Cell Phone Users Through History

When I was a kid, if you wanted to playact "talking on the phone," you bent your three middle fingers, extended your pinky and thumb, and stuck that configuration to your ear. Alternatively, if you had a banana at hand, you'd stick the banana to your ear because that's what phones looked like.

Now, we have a new set of gestures. Mobile phones have changed how we shape our hands when we hold them to our ears. We form cradles for our thin, rectangular gadgets; there is no pinky or thumb extension. Sometimes, we don't even have to involve the ears! We just cradle with the left and tap, poke, swipe with the right.

We all know these gestures, and now that we do, we're finding them in times past. Most recently, a kooky Belfast fillmmaker got millions of people excited that there was a time traveler in the video extra of a Charlie Chaplin movie. Why? Because she was holding something to her ear, as if that gesture could be nothing but what it has come to in the last five years.

Two professors at Swinburne University of Technology in Melbourne have been exploring this whole phenomenon, what they (half-ironically?) call The Secret Gestural Prehistory of Mobile Devices. Lisa Gye and Darren Tofts have gone back through old magazines to find people making gestures like the ones that we make when we're holding our phones. Then, they take photos of those photos with their phones (stay with me here!), append funny captions, and post them in all their anachronistic glory.

"These images are suggestive of gestural rhythms that synchronize the hand, the ear, the eye and the mouth. In this they foreshadow the potential media that will, in time, resolve these postural gestures into a meaningful function: the immediate and continuous communion with unseen and absent others," Gye and Tofts wrote. "In some instances the confluence of the gestural ergonomics of mobility is so compelling that a telephonic or SMS scenario is the only explanation possible. Beyond fancy, fabulation or anachronistic conceit, such images are prehistories of an improbable banality that, today, is all too familiar."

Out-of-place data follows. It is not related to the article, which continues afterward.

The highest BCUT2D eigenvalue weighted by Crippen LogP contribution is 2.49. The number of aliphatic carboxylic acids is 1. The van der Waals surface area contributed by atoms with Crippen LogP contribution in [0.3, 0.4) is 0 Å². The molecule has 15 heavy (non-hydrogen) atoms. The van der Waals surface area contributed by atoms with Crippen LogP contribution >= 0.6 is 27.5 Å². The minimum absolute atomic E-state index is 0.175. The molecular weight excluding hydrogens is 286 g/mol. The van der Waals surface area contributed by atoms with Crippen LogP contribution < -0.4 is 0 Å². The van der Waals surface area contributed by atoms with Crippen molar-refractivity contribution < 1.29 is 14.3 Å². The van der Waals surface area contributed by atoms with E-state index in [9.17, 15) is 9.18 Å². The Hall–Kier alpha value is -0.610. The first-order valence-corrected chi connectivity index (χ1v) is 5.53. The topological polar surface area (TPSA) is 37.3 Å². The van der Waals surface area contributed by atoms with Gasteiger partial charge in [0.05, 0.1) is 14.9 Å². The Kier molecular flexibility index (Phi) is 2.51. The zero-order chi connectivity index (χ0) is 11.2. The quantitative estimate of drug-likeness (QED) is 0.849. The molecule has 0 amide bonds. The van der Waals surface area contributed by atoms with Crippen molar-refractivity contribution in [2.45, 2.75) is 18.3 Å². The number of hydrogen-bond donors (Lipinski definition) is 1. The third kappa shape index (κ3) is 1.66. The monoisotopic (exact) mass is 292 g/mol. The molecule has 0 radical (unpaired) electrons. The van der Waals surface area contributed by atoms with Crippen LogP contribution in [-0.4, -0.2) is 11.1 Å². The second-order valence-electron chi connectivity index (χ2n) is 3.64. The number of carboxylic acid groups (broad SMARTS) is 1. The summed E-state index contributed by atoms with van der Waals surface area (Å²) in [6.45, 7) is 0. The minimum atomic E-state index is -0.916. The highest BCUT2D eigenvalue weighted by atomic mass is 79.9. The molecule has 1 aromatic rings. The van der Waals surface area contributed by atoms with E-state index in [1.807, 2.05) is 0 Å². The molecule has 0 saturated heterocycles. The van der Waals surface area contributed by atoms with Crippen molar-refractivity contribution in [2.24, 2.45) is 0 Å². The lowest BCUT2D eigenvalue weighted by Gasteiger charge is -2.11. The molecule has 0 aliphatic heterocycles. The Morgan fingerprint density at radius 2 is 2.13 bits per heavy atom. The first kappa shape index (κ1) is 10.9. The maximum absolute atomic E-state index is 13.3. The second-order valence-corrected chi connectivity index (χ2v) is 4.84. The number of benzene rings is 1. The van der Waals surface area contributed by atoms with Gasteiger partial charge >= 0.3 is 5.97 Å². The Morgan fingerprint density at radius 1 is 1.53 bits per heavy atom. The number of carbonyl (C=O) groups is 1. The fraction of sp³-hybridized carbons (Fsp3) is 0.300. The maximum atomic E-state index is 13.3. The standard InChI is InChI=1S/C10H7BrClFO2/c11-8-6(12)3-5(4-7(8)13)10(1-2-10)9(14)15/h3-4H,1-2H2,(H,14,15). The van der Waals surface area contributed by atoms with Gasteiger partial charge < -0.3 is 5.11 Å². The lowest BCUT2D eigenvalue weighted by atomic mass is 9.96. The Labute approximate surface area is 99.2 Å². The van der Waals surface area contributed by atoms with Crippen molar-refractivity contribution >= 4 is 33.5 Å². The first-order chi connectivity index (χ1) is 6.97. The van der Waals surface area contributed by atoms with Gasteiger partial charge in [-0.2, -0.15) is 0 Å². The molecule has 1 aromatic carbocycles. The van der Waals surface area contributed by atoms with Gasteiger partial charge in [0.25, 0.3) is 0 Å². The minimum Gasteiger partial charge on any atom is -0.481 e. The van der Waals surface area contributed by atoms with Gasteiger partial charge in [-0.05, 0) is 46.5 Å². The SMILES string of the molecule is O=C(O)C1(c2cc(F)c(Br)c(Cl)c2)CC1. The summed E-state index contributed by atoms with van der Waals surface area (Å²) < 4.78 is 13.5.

Allow me to guarantee that you're going to love these photos. And there are dozens more at their site.

Via Erik Davis.

Presented by

Alexis Madrigal & Nicholas Jackson

Alexis C. Madrigal is a contributing editor for The Atlantic. He's the author of Powering the Dream: The History and Promise of Green Technology. Nicholas Jackson is a former associate editor at The Atlantic.

Saving the Bees

Honeybees contribute more than $15 billion to the U.S. economy. A short documentary considers how desperate beekeepers are trying to keep their hives alive.

Join the Discussion

After you comment, click Post. If you’re not already logged in you will be asked to log in or register.

blog comments powered by Disqus

Video

How to Cook Spaghetti Squash (and Why)

Cooking for yourself is one of the surest ways to eat well.

Video

Before Tinder, a Tree

Looking for your soulmate? Write a letter to the "Bridegroom's Oak" in Germany.

Video

The Health Benefits of Going Outside

People spend too much time indoors. One solution: ecotherapy.

Video

Where High Tech Meets the 1950s

Why did Green Bank, West Virginia, ban wireless signals? For science.

Video

Yes, Quidditch Is Real

How J.K. Rowling's magical sport spread from Hogwarts to college campuses

Video

Would You Live in a Treehouse?

A treehouse can be an ideal office space, vacation rental, and way of reconnecting with your youth.

More in Technology

Just In